An Iranian court sentenced a protester to death for what a Tehran judiciary-linked website said Sunday was connected to “riots” following weeks of demonstrations against Iran’s ruling party.
The big picture: It’s believed to be the first death penalty issued in response to the protests, which erupted following the death in police custody of Mahsa Amini, 22, who was detained for wearing an “improper hijab,” Iran’s mandatory head covering, per AP.
- Iranian authorities have charged over 2,000 people since the unrest began last September and hundreds more in three provinces Sunday, DW notes.
Details: The judiciary-linked Mizan website said the person was sentenced to death for “setting fire to a government building, disturbing public order, assembly and conspiracy to commit a crime against national security, and an enemy of God and corruption on earth.”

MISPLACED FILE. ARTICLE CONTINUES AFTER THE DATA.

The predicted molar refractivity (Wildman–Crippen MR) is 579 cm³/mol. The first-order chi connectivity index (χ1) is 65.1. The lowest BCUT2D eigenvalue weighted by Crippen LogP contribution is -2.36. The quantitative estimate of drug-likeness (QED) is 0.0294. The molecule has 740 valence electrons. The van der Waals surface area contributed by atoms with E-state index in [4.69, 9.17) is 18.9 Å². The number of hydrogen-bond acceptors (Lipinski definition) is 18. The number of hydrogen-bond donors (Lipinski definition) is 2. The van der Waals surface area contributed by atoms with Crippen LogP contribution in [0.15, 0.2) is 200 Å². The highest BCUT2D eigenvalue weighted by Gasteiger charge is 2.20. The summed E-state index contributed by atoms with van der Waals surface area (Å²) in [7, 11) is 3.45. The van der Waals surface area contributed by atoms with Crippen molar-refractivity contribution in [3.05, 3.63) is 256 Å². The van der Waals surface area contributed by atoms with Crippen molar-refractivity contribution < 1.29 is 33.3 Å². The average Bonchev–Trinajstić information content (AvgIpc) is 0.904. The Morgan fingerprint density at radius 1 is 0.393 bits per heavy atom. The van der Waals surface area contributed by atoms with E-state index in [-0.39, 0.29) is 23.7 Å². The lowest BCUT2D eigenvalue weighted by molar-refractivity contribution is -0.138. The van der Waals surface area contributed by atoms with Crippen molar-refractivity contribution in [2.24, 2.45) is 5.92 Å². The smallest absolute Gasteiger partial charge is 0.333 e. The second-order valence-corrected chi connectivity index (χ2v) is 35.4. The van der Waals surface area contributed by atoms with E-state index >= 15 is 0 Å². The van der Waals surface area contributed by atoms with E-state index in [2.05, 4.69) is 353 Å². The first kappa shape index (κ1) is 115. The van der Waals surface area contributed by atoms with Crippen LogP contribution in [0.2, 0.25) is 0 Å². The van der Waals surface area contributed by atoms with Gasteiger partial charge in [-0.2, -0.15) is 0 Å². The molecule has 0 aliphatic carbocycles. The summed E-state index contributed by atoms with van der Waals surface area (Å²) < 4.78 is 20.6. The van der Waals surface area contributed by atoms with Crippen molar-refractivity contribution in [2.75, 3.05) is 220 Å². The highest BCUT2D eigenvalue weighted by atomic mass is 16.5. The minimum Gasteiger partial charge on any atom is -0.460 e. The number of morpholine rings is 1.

- Another five people were sentenced to prison terms that ranged from five to 10 years for “gathering and conspiring to commit crimes against national security and disturbing public order,” according to Mizan.
What they’re saying: 16 UN-appointed independent human rights experts issued a joint statement Friday urging Iranian authorities to “stop using the death penalty as a tool to squash protests.”
- They called for the immediate release of all protesters “who have been arbitrarily deprived of their liberty for the sole reason of exercising their legitimate rights to freedom of opinion and expression, association and peaceful assembly and for their actions to promote and protect human rights and fundamental freedoms through peaceful means.”
- They noted that eight people in a Tehran province were charged last month with crimes carrying the death penalty, “namely ‘waging war against God'” and “corruption on earth.”
The bottom line: “With the continuous repression of protests, many more indictments on charges carrying the death penalty and death sentences might soon be issued,” said the United Nations experts, who are part of the Special Procedures of the Human Rights Council.
- “[W]e fear that women and girls, who have been at the forefront of protests, and especially women human rights defenders, who have been arrested and jailed for demanding the end of systemic and systematic discriminatory laws, policies and practices might be particularly targeted.”